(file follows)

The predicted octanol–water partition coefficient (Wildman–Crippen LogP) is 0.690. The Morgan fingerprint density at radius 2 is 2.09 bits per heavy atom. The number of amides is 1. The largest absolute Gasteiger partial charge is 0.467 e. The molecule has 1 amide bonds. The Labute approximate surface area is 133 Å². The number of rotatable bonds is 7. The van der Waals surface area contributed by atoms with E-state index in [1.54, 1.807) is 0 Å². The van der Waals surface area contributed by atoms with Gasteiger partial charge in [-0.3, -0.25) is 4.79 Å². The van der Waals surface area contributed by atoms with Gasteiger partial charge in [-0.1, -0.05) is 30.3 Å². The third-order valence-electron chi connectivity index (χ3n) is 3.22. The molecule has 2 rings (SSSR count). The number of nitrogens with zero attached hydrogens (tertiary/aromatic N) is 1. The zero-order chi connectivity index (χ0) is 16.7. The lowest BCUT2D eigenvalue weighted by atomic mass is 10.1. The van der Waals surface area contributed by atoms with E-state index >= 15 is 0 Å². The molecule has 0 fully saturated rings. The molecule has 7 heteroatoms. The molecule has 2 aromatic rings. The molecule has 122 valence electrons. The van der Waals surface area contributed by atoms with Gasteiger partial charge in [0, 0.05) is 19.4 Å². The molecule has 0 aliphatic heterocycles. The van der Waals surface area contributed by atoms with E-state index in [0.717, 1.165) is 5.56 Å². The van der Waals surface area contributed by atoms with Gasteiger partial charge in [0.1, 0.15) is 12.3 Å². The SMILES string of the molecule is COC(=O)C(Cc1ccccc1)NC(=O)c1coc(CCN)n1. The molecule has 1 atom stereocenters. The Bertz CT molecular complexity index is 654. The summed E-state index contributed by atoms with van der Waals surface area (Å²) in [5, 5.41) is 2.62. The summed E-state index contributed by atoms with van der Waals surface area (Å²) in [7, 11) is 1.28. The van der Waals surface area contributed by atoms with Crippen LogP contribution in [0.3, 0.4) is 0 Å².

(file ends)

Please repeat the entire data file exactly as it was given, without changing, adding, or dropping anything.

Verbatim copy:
The predicted octanol–water partition coefficient (Wildman–Crippen LogP) is 0.690. The Morgan fingerprint density at radius 2 is 2.09 bits per heavy atom. The number of amides is 1. The largest absolute Gasteiger partial charge is 0.467 e. The molecule has 1 amide bonds. The Labute approximate surface area is 133 Å². The number of rotatable bonds is 7. The van der Waals surface area contributed by atoms with E-state index in [1.54, 1.807) is 0 Å². The van der Waals surface area contributed by atoms with Gasteiger partial charge in [-0.3, -0.25) is 4.79 Å². The van der Waals surface area contributed by atoms with Gasteiger partial charge in [-0.1, -0.05) is 30.3 Å². The third-order valence-electron chi connectivity index (χ3n) is 3.22. The molecule has 2 rings (SSSR count). The number of nitrogens with zero attached hydrogens (tertiary/aromatic N) is 1. The zero-order chi connectivity index (χ0) is 16.7. The lowest BCUT2D eigenvalue weighted by atomic mass is 10.1. The van der Waals surface area contributed by atoms with E-state index >= 15 is 0 Å². The molecule has 0 fully saturated rings. The molecule has 7 heteroatoms. The molecule has 2 aromatic rings. The molecule has 122 valence electrons. The van der Waals surface area contributed by atoms with Gasteiger partial charge in [0, 0.05) is 19.4 Å². The molecule has 0 aliphatic heterocycles. The van der Waals surface area contributed by atoms with E-state index in [0.717, 1.165) is 5.56 Å². The van der Waals surface area contributed by atoms with Gasteiger partial charge in [0.1, 0.15) is 12.3 Å². The SMILES string of the molecule is COC(=O)C(Cc1ccccc1)NC(=O)c1coc(CCN)n1. The molecule has 1 atom stereocenters. The Bertz CT molecular complexity index is 654. The summed E-state index contributed by atoms with van der Waals surface area (Å²) in [5, 5.41) is 2.62. The summed E-state index contributed by atoms with van der Waals surface area (Å²) in [7, 11) is 1.28. The van der Waals surface area contributed by atoms with Crippen LogP contribution in [0.3, 0.4) is 0 Å².